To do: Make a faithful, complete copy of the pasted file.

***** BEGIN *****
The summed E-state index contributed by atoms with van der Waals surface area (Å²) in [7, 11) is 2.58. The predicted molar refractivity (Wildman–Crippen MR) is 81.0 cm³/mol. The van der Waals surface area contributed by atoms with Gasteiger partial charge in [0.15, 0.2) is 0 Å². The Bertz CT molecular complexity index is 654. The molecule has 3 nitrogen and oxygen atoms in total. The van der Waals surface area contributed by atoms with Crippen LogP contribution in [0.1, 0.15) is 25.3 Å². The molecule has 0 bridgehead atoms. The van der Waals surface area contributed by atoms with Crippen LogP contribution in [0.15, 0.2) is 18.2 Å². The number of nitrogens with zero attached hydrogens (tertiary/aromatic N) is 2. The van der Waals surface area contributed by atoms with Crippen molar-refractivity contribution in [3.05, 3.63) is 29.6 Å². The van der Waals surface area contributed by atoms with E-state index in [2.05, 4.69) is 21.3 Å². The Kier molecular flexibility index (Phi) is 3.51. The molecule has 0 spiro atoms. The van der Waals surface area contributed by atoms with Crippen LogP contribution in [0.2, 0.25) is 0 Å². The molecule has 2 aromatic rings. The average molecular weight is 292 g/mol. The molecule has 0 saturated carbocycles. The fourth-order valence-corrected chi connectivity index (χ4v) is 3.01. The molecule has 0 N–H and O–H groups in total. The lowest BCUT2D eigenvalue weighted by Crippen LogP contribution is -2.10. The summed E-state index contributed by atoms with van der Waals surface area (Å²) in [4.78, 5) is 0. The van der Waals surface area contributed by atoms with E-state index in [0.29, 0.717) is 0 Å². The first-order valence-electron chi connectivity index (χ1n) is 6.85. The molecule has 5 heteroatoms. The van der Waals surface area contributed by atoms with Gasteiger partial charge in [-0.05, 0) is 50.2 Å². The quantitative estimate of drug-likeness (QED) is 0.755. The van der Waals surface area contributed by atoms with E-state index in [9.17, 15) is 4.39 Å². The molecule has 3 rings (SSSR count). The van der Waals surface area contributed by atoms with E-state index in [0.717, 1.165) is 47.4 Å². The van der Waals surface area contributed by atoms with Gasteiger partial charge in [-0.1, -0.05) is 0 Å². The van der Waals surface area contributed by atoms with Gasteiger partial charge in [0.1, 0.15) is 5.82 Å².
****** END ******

The summed E-state index contributed by atoms with van der Waals surface area (Å²) in [7, 11) is 2.58. The predicted molar refractivity (Wildman–Crippen MR) is 81.0 cm³/mol. The van der Waals surface area contributed by atoms with Gasteiger partial charge in [0.15, 0.2) is 0 Å². The Bertz CT molecular complexity index is 654. The molecule has 3 nitrogen and oxygen atoms in total. The van der Waals surface area contributed by atoms with Crippen LogP contribution in [0.1, 0.15) is 25.3 Å². The molecule has 0 bridgehead atoms. The van der Waals surface area contributed by atoms with Crippen LogP contribution in [0.15, 0.2) is 18.2 Å². The number of nitrogens with zero attached hydrogens (tertiary/aromatic N) is 2. The van der Waals surface area contributed by atoms with Crippen molar-refractivity contribution in [3.05, 3.63) is 29.6 Å². The van der Waals surface area contributed by atoms with E-state index in [2.05, 4.69) is 21.3 Å². The Kier molecular flexibility index (Phi) is 3.51. The molecule has 0 spiro atoms. The van der Waals surface area contributed by atoms with Crippen LogP contribution in [0.2, 0.25) is 0 Å². The molecule has 2 aromatic rings. The average molecular weight is 292 g/mol. The molecule has 0 saturated carbocycles. The fourth-order valence-corrected chi connectivity index (χ4v) is 3.01. The molecule has 0 N–H and O–H groups in total. The lowest BCUT2D eigenvalue weighted by Crippen LogP contribution is -2.10. The summed E-state index contributed by atoms with van der Waals surface area (Å²) in [4.78, 5) is 0. The van der Waals surface area contributed by atoms with E-state index in [0.29, 0.717) is 0 Å². The first-order valence-electron chi connectivity index (χ1n) is 6.85. The molecule has 5 heteroatoms. The van der Waals surface area contributed by atoms with Gasteiger partial charge in [-0.05, 0) is 50.2 Å². The quantitative estimate of drug-likeness (QED) is 0.755. The van der Waals surface area contributed by atoms with E-state index in [9.17, 15) is 4.39 Å². The molecule has 3 rings (SSSR count). The van der Waals surface area contributed by atoms with E-state index in [0.717, 1.165) is 47.4 Å². The van der Waals surface area contributed by atoms with Gasteiger partial charge in [-0.1, -0.05) is 0 Å². The van der Waals surface area contributed by atoms with Gasteiger partial charge in [0.1, 0.15) is 5.82 Å².